By Paul Henson, London Head of Real Estate Disputes at Irwin Mitchell
What do 2008, 2016 and 2019 have in common? They are all years when the “gates” have closed on real estate open-ended funds.
On 4 December 2019*, the M&G Property Portfolio fund once again prevented further redemptions in order to allow its fund managers the time to sell assets and release the cash needed to repay investors. M&G argues this is in the interests of all investors because it will have time to sell bricks and mortar assets at an acceptable price.
Investors, spooked by the woes on the High Street and ongoing concerns over Brexit, have been withdrawing their money at a significant rate. Morningstar has estimated that £1.5 billion has been withdrawn from M&G’s fund alone since the start of 2019 and around £3.7 billion from UK property funds generally.
In an open-ended fund, investors buy and sell shares back to the fund depending on the net asset value at the time (and not to third party investors). Funds will allocate a proportion of their funds under management to cash holdings so they can account for usual outflows. However, as result of the loss of confidence in the sector redemptions from large UK property funds had meant cash holdings have been reported to be affected as follows:
- M&G had only 5% cash at the end of October 2019 (down from 17.5% in May 2019)
- Threadneedle UK Property Fund had reduced from 11.8% in June 2019 to 6.7% in September
- Janus Henderson UK Property PAIF had reduced cash in its fund from 24.6% in June to 16.7% in October 2019
- Aberdeen UK Property Fund cash had reduced from 18% to 11.5% in that same June to October 2019 period.
That said, Aviva Investors UK Property Fund increased cash in its fund (from 17.4% to 30%) since June 2019 by selling significant assets and reducing the overall size of the fund.
Investors in M&G may ask why such a low figure was allocated to cash when these issues have been faced in the recent past. No doubt the fast pace of recent redemptions was one reason but M&G would no doubt also argue that holding cash does not make money for the fund (which is what investors are ultimately paying them for). However, the contrast with Aviva’s fund will no doubt be highlighted when performance is reviewed by investors.
The problem for fund managers when sentiment moves against real estate as an investment class is that they have to sell illiquid assets to meet cash demands whilst also avoiding “fire sale” prices of those same assets which disadvantage the remaining investors in the fund. Most properties of significant lot size (which these funds invest in) will take 3 to 6 months to sell and so investors demanding their money back in significant numbers are simply forced to wait.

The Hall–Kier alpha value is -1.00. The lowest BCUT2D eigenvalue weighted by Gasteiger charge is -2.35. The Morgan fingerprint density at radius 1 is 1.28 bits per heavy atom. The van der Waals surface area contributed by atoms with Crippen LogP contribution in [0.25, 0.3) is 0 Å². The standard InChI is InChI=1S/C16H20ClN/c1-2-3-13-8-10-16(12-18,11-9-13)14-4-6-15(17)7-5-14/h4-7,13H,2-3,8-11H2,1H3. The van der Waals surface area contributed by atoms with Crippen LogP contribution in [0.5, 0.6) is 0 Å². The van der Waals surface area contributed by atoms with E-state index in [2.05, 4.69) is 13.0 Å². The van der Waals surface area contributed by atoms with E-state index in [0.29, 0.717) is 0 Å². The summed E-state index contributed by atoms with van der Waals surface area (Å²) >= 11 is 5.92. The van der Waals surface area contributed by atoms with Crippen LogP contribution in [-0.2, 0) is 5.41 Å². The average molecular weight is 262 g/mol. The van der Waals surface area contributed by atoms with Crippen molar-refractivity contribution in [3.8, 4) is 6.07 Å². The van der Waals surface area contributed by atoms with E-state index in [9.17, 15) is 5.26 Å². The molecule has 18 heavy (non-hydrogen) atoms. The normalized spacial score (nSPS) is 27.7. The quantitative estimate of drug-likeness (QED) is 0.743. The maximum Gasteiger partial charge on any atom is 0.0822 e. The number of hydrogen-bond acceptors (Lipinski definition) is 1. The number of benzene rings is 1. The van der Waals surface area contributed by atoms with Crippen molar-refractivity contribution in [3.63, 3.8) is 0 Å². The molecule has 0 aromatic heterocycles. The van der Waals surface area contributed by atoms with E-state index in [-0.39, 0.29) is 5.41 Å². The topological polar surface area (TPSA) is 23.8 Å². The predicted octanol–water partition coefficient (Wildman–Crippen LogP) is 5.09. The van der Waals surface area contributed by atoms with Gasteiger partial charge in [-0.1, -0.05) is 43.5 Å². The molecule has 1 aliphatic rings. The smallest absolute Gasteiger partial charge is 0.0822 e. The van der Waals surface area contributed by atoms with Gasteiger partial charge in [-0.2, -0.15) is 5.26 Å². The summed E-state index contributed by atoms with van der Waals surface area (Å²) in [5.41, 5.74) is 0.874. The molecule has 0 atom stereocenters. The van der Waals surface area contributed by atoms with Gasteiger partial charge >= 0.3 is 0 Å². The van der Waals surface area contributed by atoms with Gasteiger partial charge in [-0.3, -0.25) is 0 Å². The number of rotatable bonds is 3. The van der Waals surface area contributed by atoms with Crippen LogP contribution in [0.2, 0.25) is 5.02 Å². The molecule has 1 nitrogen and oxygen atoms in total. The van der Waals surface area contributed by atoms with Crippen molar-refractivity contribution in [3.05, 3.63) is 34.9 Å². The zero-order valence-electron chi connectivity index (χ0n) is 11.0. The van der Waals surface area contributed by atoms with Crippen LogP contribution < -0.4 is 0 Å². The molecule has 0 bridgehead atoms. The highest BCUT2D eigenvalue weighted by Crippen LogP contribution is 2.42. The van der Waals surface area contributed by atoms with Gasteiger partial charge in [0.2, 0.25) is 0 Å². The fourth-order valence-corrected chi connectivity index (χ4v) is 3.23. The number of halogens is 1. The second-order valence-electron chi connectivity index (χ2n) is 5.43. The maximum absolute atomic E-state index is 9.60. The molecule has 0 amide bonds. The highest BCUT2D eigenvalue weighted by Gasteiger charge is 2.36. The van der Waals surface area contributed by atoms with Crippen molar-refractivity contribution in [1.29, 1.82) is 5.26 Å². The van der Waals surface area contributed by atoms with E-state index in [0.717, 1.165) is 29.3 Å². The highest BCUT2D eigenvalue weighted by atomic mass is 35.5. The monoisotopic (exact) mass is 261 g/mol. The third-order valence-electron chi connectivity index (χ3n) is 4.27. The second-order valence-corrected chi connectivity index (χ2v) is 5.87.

The use of using open ended fund structures for property is therefore bound to come back under the spotlight. The industry has been here before and the mismatch between the theory that these funds provide flexibility and ease of access to investors’ capital and the reality when dealing with illiquid assets is once again apparent. Questions will not doubt be asked as to why higher minimum cash requirements are not regulated or other measures mandated to protect investors from having funds gated for periods of time.
Nevertheless, it is unlikely that we will see any regulatory action judging by the FCA’s conclusions set out in its recent consultation paper released in September 2019 entitled Illiquid assets and open-ended funds and feedback to Consultation Paper CP18/27.
This broadly concluded that, as long as investors were aware of the inherent risks of fund structures of this type the FCA were not concerned with open ended funds investing in illiquid assets. Moreover, the risk management tools used by fund managers to protect all of the investors within the funds were largely approved.
The FCA will, however, update its Handbook from 30 September 2020 and will require fund prospectuses to now clearly disclose the inherent risks of investment in illiquid assets and also provide a standard risk warning in financial promotions to retail clients for such funds. This will apply to all firms communicating a financial promotion, not just the fund manager.
For the time being it looks like gating is therefore here to stay and investors will have to take a view as to the risks they are prepared to take.
* At the time of writing no other flagship funds have followed suit and closed their gates but it is expected others will do so.
This article was first published in CoStar